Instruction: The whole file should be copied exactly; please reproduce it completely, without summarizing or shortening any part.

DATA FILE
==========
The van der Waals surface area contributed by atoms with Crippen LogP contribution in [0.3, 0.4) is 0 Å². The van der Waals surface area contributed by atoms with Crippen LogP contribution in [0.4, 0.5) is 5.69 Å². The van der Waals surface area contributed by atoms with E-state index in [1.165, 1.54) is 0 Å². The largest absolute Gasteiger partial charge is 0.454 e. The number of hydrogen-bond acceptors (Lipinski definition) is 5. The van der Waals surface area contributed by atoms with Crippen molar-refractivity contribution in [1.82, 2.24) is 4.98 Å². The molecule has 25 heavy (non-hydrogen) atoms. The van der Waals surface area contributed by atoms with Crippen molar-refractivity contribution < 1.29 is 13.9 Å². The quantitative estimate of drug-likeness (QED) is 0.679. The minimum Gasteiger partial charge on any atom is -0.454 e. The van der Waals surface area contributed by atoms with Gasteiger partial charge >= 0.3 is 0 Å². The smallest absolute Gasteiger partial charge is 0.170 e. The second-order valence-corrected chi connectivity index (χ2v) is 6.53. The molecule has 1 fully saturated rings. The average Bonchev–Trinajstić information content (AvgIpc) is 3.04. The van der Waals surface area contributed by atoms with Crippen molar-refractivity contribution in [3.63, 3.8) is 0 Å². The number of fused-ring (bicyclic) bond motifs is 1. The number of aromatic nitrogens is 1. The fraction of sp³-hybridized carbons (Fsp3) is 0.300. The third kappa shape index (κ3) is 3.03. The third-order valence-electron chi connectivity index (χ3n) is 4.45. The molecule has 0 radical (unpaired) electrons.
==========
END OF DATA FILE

The van der Waals surface area contributed by atoms with Crippen LogP contribution in [0.3, 0.4) is 0 Å². The van der Waals surface area contributed by atoms with Crippen LogP contribution in [0.4, 0.5) is 5.69 Å². The van der Waals surface area contributed by atoms with E-state index in [1.165, 1.54) is 0 Å². The largest absolute Gasteiger partial charge is 0.454 e. The number of hydrogen-bond acceptors (Lipinski definition) is 5. The van der Waals surface area contributed by atoms with Crippen molar-refractivity contribution in [1.82, 2.24) is 4.98 Å². The molecule has 25 heavy (non-hydrogen) atoms. The van der Waals surface area contributed by atoms with Crippen molar-refractivity contribution < 1.29 is 13.9 Å². The quantitative estimate of drug-likeness (QED) is 0.679. The minimum Gasteiger partial charge on any atom is -0.454 e. The van der Waals surface area contributed by atoms with Gasteiger partial charge >= 0.3 is 0 Å². The smallest absolute Gasteiger partial charge is 0.170 e. The second-order valence-corrected chi connectivity index (χ2v) is 6.53. The molecule has 1 fully saturated rings. The average Bonchev–Trinajstić information content (AvgIpc) is 3.04. The van der Waals surface area contributed by atoms with Crippen molar-refractivity contribution in [3.63, 3.8) is 0 Å². The number of fused-ring (bicyclic) bond motifs is 1. The number of aromatic nitrogens is 1. The fraction of sp³-hybridized carbons (Fsp3) is 0.300. The third kappa shape index (κ3) is 3.03. The third-order valence-electron chi connectivity index (χ3n) is 4.45. The molecule has 0 radical (unpaired) electrons.